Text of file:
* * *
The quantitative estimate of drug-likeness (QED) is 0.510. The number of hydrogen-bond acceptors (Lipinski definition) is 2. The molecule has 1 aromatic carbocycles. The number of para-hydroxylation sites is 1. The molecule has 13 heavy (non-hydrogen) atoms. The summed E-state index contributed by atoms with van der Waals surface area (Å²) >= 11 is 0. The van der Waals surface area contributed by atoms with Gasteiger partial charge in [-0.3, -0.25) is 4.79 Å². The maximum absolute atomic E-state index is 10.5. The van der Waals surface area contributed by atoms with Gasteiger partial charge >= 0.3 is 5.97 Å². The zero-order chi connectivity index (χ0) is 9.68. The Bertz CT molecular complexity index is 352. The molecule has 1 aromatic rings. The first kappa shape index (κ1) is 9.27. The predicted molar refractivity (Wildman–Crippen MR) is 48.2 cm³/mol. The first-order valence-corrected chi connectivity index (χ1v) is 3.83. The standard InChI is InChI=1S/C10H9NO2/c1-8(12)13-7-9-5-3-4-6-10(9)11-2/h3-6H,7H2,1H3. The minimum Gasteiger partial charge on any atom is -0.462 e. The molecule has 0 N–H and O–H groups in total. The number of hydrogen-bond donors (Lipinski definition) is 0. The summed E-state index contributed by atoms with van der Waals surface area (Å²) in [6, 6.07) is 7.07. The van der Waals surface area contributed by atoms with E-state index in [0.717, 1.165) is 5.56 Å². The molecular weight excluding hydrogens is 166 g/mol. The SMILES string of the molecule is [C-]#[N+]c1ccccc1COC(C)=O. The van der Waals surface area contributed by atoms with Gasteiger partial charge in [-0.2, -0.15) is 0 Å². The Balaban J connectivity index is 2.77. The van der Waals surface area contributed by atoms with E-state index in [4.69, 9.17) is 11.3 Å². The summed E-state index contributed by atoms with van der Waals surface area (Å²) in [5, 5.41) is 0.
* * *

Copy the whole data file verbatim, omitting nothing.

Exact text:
The quantitative estimate of drug-likeness (QED) is 0.510. The number of hydrogen-bond acceptors (Lipinski definition) is 2. The molecule has 1 aromatic carbocycles. The number of para-hydroxylation sites is 1. The molecule has 13 heavy (non-hydrogen) atoms. The summed E-state index contributed by atoms with van der Waals surface area (Å²) >= 11 is 0. The van der Waals surface area contributed by atoms with Gasteiger partial charge in [-0.3, -0.25) is 4.79 Å². The maximum absolute atomic E-state index is 10.5. The van der Waals surface area contributed by atoms with Gasteiger partial charge >= 0.3 is 5.97 Å². The zero-order chi connectivity index (χ0) is 9.68. The Bertz CT molecular complexity index is 352. The molecule has 1 aromatic rings. The first kappa shape index (κ1) is 9.27. The predicted molar refractivity (Wildman–Crippen MR) is 48.2 cm³/mol. The first-order valence-corrected chi connectivity index (χ1v) is 3.83. The standard InChI is InChI=1S/C10H9NO2/c1-8(12)13-7-9-5-3-4-6-10(9)11-2/h3-6H,7H2,1H3. The minimum Gasteiger partial charge on any atom is -0.462 e. The molecule has 0 N–H and O–H groups in total. The number of hydrogen-bond donors (Lipinski definition) is 0. The summed E-state index contributed by atoms with van der Waals surface area (Å²) in [6, 6.07) is 7.07. The van der Waals surface area contributed by atoms with E-state index in [0.717, 1.165) is 5.56 Å². The molecular weight excluding hydrogens is 166 g/mol. The SMILES string of the molecule is [C-]#[N+]c1ccccc1COC(C)=O. The van der Waals surface area contributed by atoms with Gasteiger partial charge in [-0.2, -0.15) is 0 Å². The Balaban J connectivity index is 2.77. The van der Waals surface area contributed by atoms with E-state index in [4.69, 9.17) is 11.3 Å². The summed E-state index contributed by atoms with van der Waals surface area (Å²) in [5, 5.41) is 0.